This past week I attended the New England Library Leadership Symposium facilitated by Maureen Sullivan in North Andover, MA. She lead a challenging and rewarding program over the course of a week, and as a group we did a lot of sharing and learning. I wanted to distill down a few lessons that stuck out for me after reflecting on the symposium:
Authenticity is key to leadership and a positive work environment
In order to be successful as a leader you need to be authentic and an open, honest communicator. You need to have a good understanding of yourself. You should not avoid problems or just let them solve themselves. One of the keys to leadership is to foster an environment where you and the whole staff can be their authentic selves and not worry about speaking up or challenging assumptions. If people are constantly walking on eggshells, few new ideas will be presented. One way to do this is by treating people like whole adult human beings as opposed to resources to be managed. You should do things like say thank you or admit mistakes, not because that is what you are “supposed” to do, but because you genuinely respect the other humans that you work with. This will foster trust and allow others to be open, honest, and authentic with you and each other.
You have to manage your own career and happiness
If you are not happy somewhere or are no longer being fulfilled or challenged, you should try to find a way out. In this economy that is not always possible, but if that’s the case you should be looking for other opportunities, even ones that might not be in libraries. Maureen talked about how it would be great if more folks would find work outside of libraries and effect change with libraries in mind. But while you are looking for opportunities, you also need to make sure that you are currently doing work that is fulfilling. This could be serving a state organization, organizing a conference or volunteering in your community. Everyone deserves to be happy and fulfilled in their work. This means you have to take control of your own happiness instead of having it dictated to you.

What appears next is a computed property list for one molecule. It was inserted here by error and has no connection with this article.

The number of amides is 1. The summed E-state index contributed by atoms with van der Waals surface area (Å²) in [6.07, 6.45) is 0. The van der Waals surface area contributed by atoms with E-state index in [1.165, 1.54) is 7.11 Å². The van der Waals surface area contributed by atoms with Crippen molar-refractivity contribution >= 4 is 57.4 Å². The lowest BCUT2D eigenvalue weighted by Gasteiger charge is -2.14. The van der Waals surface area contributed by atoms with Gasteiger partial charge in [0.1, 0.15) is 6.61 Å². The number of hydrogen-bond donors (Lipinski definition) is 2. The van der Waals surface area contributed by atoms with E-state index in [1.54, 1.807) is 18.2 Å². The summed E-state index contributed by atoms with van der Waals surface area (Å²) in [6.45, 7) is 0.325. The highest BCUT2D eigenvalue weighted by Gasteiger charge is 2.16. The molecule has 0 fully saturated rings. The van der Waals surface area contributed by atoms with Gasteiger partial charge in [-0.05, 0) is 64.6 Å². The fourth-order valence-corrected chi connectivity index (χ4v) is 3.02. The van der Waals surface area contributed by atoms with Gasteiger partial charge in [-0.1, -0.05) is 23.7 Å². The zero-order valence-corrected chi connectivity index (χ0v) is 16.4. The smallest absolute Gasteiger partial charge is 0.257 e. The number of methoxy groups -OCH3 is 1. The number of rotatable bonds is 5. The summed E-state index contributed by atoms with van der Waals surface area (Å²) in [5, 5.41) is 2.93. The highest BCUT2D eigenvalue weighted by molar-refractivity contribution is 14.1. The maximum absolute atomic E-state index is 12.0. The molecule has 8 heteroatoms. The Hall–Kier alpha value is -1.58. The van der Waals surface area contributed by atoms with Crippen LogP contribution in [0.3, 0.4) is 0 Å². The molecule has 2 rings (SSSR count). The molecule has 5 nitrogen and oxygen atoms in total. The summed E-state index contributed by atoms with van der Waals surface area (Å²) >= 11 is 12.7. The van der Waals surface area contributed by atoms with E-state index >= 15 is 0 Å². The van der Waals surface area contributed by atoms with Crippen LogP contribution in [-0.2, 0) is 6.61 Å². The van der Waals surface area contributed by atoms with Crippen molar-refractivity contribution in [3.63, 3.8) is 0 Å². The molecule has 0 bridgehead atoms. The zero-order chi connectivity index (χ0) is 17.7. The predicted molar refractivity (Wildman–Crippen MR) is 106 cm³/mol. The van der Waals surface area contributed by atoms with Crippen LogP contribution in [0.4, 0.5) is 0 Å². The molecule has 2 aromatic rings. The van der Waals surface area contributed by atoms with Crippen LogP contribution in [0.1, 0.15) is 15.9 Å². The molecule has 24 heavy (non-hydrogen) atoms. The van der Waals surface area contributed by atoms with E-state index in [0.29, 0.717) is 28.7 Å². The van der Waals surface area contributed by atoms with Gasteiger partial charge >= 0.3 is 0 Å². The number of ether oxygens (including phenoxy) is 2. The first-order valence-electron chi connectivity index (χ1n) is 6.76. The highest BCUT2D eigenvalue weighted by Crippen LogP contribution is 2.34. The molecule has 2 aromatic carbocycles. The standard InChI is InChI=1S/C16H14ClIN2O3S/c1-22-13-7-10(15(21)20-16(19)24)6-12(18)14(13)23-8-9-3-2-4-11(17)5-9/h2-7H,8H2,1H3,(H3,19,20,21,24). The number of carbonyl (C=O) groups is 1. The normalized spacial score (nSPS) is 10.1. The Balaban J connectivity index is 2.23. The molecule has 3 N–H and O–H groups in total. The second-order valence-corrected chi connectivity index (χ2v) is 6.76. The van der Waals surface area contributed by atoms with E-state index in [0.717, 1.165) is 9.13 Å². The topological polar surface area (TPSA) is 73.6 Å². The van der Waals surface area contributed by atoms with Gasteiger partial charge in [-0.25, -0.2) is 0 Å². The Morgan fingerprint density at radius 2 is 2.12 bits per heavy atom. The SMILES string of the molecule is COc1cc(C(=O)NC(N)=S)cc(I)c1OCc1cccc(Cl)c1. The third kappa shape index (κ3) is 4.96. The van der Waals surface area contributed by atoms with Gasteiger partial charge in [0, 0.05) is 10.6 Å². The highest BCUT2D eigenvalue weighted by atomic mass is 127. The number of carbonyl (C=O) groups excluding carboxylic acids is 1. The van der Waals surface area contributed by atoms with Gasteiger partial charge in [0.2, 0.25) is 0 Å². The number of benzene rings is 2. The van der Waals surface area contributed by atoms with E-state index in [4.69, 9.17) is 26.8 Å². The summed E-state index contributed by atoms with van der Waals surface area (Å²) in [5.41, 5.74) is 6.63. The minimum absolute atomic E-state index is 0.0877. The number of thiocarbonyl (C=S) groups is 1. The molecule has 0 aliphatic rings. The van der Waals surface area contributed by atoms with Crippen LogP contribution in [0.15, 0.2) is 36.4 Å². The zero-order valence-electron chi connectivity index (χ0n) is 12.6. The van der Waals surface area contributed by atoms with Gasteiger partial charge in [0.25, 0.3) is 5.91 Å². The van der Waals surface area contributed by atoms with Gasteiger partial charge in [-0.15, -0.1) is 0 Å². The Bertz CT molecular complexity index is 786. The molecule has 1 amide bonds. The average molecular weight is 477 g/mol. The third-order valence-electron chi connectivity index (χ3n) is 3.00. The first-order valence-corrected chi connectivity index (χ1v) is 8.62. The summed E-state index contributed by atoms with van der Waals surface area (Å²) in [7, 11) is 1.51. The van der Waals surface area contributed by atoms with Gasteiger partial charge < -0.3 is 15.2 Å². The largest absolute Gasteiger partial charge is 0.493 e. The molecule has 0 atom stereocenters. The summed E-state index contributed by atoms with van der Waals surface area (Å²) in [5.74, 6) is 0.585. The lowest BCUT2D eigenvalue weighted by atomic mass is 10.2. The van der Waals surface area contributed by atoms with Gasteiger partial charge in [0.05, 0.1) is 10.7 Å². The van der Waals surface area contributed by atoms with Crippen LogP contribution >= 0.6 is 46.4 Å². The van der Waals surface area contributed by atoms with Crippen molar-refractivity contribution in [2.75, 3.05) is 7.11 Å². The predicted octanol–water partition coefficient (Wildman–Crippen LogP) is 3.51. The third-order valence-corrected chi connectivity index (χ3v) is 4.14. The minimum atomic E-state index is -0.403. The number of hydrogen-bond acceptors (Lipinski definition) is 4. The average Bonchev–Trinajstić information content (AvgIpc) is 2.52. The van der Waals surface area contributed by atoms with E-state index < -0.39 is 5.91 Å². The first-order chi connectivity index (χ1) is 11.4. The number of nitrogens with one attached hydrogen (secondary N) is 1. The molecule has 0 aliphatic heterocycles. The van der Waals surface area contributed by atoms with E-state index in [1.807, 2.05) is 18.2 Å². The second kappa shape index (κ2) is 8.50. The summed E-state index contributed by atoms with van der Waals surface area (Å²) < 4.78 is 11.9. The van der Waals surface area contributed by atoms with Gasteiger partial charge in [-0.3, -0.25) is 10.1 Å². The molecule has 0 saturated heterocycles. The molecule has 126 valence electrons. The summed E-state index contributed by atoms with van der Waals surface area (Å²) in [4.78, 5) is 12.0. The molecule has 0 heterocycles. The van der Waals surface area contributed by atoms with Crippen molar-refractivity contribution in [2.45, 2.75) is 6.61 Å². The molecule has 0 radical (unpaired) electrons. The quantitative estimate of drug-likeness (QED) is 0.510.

Leadership exists on a continuum
Leadership is not an either/or position. Everyone has opportunities and the capacity for leadership no matter what they do. One concept Maureen discussed was emergent leadership. This is the idea that leaders can arise out of groups not based on their status but on their abilities. She also called it leading from the middle. Even if you are not in a position of formalized leadership that does not mean you cannot still gain leadership experience. There are a number of programs (ALA’s Emerging Leaders program comes to mind) that offer opportunities to practice leadership skills. There is also no shortage of work to be done in state, regional or national associations. You can take on projects that require project management skills. If you want to learn to lead, the opportunities abound.
The symposium was awesome and I’m likely going to write a few more posts that were inspired by it. I would recommend NELLS or something like it (Tall Texans, Harvard Leadership Institute for Academic Librarians) to anyone, no matter what your current position is. There are a lot of changes that need to be made in libraries starting now. We can all effect this change, it just takes some practice.